Memories of living in Harlow and exploration of modern “shoegaze” music as demonstrated by BDRMM led me to thinking about my favourite Cure albums. There are so many to choose from and I’ve already written about “Seventeen Seconds“, and “Kiss Me Kiss Me Kiss Me“. In another UNCUT article, this time a review of “Pornography”, Peter Watts writes “in the enveloping, seductive “The Figurehead”, you can hear the kernel of what became shoegazing“.
“Pornography” was The Cure’s fourth album and Robert Smith, the singer and songwriter was looking for a new direction. He decided to try a new producer, Paul Thornalley and a new studio, Rak in St John’s Wood. The studio soon developed a personality of its own as the band got supplies of food and drink in and refused to throw any rubbish out thus ensuring that a pile of empty cans and food containers grew in a corner. The three members of the band, Robert Smith (guitar), Simon Gallup (bass and keyboards) and Lol Tolhurst (drums) were also taking a lot of acid. They slept in the offices of their record label, Fiction, and at one point Robert Smith had such a bad acid trip that he stayed in his makeshift bed for two full days. The intention of the album was to “make the ultimate “fuck off” record.” They had been touring intensely and they planned to make the record, tour and then split up.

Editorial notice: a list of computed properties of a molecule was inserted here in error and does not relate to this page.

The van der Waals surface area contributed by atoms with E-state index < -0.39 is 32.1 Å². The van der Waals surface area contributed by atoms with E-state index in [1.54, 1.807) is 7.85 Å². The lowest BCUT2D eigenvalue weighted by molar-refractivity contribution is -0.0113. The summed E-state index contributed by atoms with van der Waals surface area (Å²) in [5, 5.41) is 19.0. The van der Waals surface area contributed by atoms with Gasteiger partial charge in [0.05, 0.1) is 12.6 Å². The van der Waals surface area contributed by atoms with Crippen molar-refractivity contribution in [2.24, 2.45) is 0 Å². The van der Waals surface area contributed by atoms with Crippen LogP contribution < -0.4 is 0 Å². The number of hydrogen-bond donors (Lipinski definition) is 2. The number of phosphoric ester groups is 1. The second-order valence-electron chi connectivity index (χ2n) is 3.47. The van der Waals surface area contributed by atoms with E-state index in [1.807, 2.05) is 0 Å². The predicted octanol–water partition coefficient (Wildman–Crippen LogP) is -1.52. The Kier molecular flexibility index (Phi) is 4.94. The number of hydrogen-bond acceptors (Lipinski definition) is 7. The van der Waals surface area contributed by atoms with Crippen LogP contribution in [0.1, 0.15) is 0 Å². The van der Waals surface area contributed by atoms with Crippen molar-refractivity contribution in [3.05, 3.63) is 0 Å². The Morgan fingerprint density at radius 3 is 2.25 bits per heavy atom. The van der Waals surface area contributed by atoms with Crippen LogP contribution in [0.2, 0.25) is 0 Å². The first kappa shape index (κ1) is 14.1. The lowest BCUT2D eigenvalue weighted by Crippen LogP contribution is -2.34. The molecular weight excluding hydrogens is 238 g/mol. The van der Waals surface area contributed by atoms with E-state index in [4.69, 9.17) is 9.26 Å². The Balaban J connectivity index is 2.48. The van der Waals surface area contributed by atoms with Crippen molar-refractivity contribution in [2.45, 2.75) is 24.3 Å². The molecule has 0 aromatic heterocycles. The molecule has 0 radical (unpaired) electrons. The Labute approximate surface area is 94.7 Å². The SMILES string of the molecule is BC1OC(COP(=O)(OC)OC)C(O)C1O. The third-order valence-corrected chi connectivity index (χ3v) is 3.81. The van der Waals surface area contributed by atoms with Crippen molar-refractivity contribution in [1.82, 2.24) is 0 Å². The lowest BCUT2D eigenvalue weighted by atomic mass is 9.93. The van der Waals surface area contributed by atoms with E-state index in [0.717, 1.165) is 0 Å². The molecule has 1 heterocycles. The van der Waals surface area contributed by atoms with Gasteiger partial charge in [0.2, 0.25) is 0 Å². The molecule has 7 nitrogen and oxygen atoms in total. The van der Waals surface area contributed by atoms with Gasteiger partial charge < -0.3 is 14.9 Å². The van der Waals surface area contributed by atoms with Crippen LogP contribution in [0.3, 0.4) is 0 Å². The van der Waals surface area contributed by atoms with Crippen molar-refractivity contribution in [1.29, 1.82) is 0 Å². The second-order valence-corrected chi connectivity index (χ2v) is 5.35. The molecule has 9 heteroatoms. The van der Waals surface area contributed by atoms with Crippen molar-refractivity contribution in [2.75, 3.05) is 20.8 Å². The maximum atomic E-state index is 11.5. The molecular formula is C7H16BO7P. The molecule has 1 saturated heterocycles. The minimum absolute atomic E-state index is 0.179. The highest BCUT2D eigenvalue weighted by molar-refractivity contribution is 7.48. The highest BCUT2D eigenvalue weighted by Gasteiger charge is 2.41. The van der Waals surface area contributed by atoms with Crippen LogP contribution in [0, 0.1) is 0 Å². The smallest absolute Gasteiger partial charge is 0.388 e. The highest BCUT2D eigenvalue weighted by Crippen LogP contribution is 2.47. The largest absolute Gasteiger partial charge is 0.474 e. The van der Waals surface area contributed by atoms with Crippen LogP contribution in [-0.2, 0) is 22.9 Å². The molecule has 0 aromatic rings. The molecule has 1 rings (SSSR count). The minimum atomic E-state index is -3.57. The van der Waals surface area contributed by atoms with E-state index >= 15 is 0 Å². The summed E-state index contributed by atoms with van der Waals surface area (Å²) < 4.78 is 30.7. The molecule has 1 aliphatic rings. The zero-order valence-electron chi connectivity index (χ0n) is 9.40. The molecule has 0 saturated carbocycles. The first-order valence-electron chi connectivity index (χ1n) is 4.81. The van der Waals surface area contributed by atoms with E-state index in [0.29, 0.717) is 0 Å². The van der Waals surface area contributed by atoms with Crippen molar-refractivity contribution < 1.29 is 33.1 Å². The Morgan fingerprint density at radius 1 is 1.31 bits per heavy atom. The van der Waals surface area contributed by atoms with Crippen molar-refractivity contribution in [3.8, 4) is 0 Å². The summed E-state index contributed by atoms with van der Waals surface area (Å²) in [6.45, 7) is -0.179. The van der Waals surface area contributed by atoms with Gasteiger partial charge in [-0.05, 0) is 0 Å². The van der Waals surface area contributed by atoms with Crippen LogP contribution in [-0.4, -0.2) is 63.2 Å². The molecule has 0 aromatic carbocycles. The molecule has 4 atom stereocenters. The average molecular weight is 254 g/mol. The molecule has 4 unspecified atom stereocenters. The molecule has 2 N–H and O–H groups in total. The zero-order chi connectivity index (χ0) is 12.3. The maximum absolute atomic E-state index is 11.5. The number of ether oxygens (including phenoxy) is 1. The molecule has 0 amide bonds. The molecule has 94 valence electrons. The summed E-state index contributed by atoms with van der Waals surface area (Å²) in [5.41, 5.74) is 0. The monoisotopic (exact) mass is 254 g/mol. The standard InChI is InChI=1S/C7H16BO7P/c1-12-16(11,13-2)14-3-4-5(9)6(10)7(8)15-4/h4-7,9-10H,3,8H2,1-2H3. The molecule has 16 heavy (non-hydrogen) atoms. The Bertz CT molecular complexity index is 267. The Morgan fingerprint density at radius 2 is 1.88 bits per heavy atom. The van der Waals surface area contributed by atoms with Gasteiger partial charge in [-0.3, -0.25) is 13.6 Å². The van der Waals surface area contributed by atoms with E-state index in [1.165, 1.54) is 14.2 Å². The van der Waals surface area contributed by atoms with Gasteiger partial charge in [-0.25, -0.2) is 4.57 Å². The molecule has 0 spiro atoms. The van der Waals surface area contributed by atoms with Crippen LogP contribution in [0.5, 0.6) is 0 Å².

The recording sessions were not easy. At one point, Paul Thornalley told Robert Smith that he had to improve the sound because the guitars sounded horrible. The reply was that he should consider that the horrible sound of a guitar was a good thing. Robert Smith is quoted as saying “At the time, I lost every friend I had, everyone, without exception, because I was incredibly obnoxious, appalling, self-centred. I channelled all the self-destructive elements of my personality into doing something”.